A Repository of Memories

By Erica Wells

Bahamian and Trinidadian artists investigate another way to interpret the archive in Double Dutch 8

For centuries the majestic silk cotton tree has played an important role in the cultural landscape of communities in The Bahamas and the Caribbean.

Beneath the towering branches and among the giant walls of roots, the iconic tree served as an important venue for regular gatherings for the people of freed slave settlements established in New Providence after the abolition of slavery.

In places like Grant’s Town, Fox Hill, Adelaide, Gambier and Carmichael, the silk cotton tree was the place from which government announcements were made, political discussions and debates held, and ‘silk cotton justice’ meted out in informal courts.

According to folklore, the silk cotton tree also had another – more sacred – purpose, as a dwelling for local spirits. Legend has it that residents so revered the ‘ghost/duppy’ tree that they protested attempts to cut it down over the fear of what might happen to the spirits held within its ancient trunk and branches.

In the latest installment of the Double Dutch exhibition series at the National Art Gallery of The Bahamas (NAGB), Bahamian artist Tamika Galanis and Trinidadian artist Rodell Warner explore the role of the silk cotton tree not only as a witness to the history of a space and its people but as repository of information.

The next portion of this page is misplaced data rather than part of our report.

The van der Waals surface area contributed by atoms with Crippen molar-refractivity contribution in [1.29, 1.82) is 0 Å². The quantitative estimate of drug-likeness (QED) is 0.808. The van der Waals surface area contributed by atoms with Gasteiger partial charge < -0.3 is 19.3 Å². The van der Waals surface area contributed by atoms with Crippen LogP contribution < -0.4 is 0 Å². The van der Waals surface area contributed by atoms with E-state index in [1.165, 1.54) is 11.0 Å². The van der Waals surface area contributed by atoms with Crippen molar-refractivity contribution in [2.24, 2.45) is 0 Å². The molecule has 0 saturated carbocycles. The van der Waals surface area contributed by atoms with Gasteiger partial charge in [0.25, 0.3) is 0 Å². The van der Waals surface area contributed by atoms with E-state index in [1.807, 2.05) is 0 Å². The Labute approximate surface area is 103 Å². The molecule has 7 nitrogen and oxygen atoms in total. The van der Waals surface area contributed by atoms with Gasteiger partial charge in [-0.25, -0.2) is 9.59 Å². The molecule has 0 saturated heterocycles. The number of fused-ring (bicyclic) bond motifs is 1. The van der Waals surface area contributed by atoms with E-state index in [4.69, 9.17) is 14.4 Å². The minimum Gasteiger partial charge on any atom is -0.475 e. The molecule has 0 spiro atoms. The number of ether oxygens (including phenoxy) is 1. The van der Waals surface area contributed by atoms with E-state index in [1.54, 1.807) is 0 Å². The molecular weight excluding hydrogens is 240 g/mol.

“There is this weird lack of knowledge not being handed down,” says Natalie Willis, the show’s co-curator. “You can think of the tree as something that holds these memories, that holds the spirit. It’s another way to interpret the archive.”

For Ms. Willis, the work represents an investigation into what archives can look like in the region. “As Derek Walcott imagines the sea as a historical archive in the Caribbean story in ‘The Sea is History,’ perhaps we can consider archives to not just include pages and pictures and ephemera of times long gone, but it could also exist as something much more intuitive and abstract. After all, what is an archive if not a series of witnessings?”

The work of both Ms. Galanis and Mr. Warner is rooted in the collection and reimagining of historical records of the Caribbean.

Ms. Galanis is a documentarian and multimedia visual artist whose work focuses on archiving, with a particular emphasis on Bahamian cultural identity and preservation. Her work includes traditional documentary and new media abstractions of written, oral and archival histories.

Mr. Warner, who is known for his investigation of Caribbean archives, works primarily in new media and photography.

“In The Bahamas and the Caribbean, we get told a version of our history that’s told from a specific standpoint,” says Ms. Willis. “The retelling (of that history) is as important as knowing the history in the first place.”

For this exhibition “Double Dutch: ancestral remains to be seen,” Ms. Willis decided to offer the artists images from the NAGB’s national collection, specifically colonial photography (the term used to describe the idea that during colonialism photographs portrayed explicit cultural ideas and justified colonization).

Both artists chose to work heavily with the silk cotton tree.

One of the images used by Ms. Galanis and Mr. Warner was captured by well-known American photographer Jacob Frank Coonley, who lived in The Bahamas in the late 1800s. Its subject is an enormous ancient silk cotton tree, with five men in uniform and a woman in white carrying a tray of goods atop her head standing at the base of the tree.

The tree captured in Coonley’s photograph once stood in the center of town between the downtown courts and was known around the world. It is believed to have been planted in the early 1700s and is said to be the mother of all silk cotton trees planted on New Providence.